Language Documentation, a new subfield within linguistics, refers to the creation of high-quality digital recordings of stories, narratives, dialog or elicitation sessions on grammatical topics. ELA strives to transcribe and annotate as much of this material as possible, sharing results with the public and with the language community itself, which typically plays a major role in directing, if not explicitly initiating, the project.
It is often pointed out by speakers of endangered languages that notions like “documentation” and “preservation” bear an uncomfortable resemblance to pickling and seem quite removed from the everyday struggle to keep languages spoken in the community. From the most severe perspective, the entire notion of documenting endangered languages can be viewed as unethical, like a portrait artist plying their trade in an emergency room. There is nothing wrong with painting portraits, but the emergency room is a place for surgeons, not analysts. The hope of course is that documentary work will feed into revitalization. In practice, this may turn out to be more rationalization than reality. There is widespread agreement that the single key to perpetuating language is immersion schools for children. The classic products of linguistic research, grammars, dictionaries and archived recordings, are ultimately peripheral to such activities. Languages were spoken before such resources existed and if there are still speakers left, their languages can be passed on orally as they were since time immemorial. So, contrary to popular belief, an endangered language needs preschool teachers to survive far more than it needs linguists. Unfortunately, however, there are very few institutions that offer training in the creation of an immersion program.
Linguists, however, have made major contributions in the realm of revitalization. While few end up on the front lines, e.g. as preschool teachers or agitators for language rights, many have been instrumental in training those who would lead the charge. Furthermore, in those cases where circumstances may not have allowed for revitalization, linguists have been able to create a lasting record of a language which in some cases has formed the basis for revitalization efforts today. Two prominent local examples of this involve Algonquian peoples, the Miami tribe’s Myaamia Center, headed by Daryl Baldwin, and the Wôpanâak Language Reclamation Project, headed by Jessie “little doe” Baird. Both groups are succeeding in bringing back their language child by child several decades after the last active speakers had passed away and this success has been made possible in part with the help of linguists; Ken Hale in the case of Wôpanâak, who helped mentor Jessie “little doe” Baird, and David Costa in the case of Myaamia, who has devoted much of his career to the interpretation, analysis and reconstruction of the Miami-Illinois language.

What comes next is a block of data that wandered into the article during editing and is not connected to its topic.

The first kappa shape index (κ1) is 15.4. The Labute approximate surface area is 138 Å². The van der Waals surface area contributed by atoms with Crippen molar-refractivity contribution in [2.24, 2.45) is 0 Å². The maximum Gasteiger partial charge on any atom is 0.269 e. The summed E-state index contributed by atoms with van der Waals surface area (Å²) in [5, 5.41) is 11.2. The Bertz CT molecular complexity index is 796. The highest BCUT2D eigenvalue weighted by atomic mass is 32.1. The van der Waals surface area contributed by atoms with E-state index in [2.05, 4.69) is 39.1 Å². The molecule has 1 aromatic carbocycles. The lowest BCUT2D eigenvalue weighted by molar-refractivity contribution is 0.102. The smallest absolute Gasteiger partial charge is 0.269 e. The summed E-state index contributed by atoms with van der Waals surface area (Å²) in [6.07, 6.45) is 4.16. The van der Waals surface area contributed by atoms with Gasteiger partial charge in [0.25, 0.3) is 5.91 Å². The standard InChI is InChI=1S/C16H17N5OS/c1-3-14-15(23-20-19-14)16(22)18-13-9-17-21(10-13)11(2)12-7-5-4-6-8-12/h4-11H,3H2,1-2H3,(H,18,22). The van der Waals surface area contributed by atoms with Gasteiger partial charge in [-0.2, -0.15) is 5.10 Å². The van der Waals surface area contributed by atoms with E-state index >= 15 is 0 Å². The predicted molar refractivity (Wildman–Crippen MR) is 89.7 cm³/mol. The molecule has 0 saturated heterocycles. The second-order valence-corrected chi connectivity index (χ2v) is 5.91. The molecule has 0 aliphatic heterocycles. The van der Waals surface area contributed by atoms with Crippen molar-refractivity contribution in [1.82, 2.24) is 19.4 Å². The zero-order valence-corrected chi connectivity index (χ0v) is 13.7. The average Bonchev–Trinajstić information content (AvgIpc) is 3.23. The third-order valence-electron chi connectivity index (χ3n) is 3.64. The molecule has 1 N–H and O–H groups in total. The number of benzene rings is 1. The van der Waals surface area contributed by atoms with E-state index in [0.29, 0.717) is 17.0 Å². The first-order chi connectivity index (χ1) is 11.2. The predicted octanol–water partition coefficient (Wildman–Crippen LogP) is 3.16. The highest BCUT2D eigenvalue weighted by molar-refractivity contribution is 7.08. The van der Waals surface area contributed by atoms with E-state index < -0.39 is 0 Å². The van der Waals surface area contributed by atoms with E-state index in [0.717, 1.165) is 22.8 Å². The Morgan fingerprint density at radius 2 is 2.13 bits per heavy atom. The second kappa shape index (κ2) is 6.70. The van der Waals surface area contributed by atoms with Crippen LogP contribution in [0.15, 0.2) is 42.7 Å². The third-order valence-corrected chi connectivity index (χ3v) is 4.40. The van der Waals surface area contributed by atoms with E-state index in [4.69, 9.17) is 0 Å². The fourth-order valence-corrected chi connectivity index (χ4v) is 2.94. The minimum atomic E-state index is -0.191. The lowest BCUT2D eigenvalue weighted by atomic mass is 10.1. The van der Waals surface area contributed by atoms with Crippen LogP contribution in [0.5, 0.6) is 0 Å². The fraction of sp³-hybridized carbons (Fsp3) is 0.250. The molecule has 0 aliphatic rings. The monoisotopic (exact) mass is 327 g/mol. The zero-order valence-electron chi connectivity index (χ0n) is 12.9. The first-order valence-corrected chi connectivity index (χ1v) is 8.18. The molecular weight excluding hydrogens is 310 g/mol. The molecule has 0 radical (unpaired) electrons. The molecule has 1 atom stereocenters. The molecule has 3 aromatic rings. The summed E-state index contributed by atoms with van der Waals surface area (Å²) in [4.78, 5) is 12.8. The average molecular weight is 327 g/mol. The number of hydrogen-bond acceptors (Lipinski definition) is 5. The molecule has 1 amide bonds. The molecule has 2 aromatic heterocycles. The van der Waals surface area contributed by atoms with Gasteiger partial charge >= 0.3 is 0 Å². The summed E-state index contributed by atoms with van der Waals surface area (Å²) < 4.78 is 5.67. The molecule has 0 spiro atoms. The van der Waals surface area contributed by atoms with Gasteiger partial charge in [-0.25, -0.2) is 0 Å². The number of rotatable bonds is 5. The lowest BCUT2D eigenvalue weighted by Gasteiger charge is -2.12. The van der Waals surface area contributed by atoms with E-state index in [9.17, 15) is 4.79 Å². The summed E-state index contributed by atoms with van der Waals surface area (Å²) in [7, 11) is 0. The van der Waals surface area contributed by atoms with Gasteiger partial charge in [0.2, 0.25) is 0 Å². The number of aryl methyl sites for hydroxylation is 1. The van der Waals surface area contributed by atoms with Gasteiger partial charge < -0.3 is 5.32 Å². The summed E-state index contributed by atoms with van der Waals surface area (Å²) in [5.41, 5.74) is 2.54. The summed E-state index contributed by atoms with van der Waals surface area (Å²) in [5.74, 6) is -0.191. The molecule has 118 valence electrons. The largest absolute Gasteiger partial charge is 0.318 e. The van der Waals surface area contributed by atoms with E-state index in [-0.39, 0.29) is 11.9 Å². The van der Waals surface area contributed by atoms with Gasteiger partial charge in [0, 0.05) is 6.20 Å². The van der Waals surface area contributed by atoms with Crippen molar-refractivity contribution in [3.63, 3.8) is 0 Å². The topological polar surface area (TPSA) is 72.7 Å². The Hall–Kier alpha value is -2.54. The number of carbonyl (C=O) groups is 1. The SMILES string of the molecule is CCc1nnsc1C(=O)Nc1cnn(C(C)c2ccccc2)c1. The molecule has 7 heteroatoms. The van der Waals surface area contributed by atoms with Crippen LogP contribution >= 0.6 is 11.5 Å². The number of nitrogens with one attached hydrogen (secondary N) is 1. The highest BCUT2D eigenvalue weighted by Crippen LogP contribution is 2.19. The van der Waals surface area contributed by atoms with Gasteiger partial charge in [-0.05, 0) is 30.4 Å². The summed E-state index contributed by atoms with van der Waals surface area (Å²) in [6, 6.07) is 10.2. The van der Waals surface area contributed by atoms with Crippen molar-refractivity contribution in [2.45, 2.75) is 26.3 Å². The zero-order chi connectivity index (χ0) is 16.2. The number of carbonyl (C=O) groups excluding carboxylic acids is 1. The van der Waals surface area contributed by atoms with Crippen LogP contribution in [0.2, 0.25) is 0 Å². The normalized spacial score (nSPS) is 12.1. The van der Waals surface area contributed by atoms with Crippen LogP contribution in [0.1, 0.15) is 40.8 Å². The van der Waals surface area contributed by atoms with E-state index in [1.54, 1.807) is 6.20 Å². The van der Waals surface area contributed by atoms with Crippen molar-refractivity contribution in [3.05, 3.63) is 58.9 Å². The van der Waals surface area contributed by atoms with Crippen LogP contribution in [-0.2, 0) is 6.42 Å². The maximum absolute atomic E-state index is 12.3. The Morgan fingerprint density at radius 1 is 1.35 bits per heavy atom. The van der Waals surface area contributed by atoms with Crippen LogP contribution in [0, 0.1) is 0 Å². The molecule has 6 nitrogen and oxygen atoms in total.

Nikolaus Himmelmann (1998, 2006) has argued that description should not be mistaken for primary data, i.e., recordings, transcribed texts and annotations. Documentary linguistics emphasizes the link between data and description both for the purposes of preserving the original record as well as for verifying statements made about the language. Good documentation, it is argued, constitutes a “lasting, multi-purpose record of a language”. Longevity is achieved through archiving recordings in open formats at institutions which can guarantee their safety (e.g. ELAR, DoBeS, AILLA, Paradisec, California Language Archive). By “multi-purpose”, it is intended that documentation be able to satisfy the interests and needs of diverse parties: community members interested in revitalization, linguists interested in description as well as family members and others who are interested in the historical, cultural and sentimental value that field recordings contain.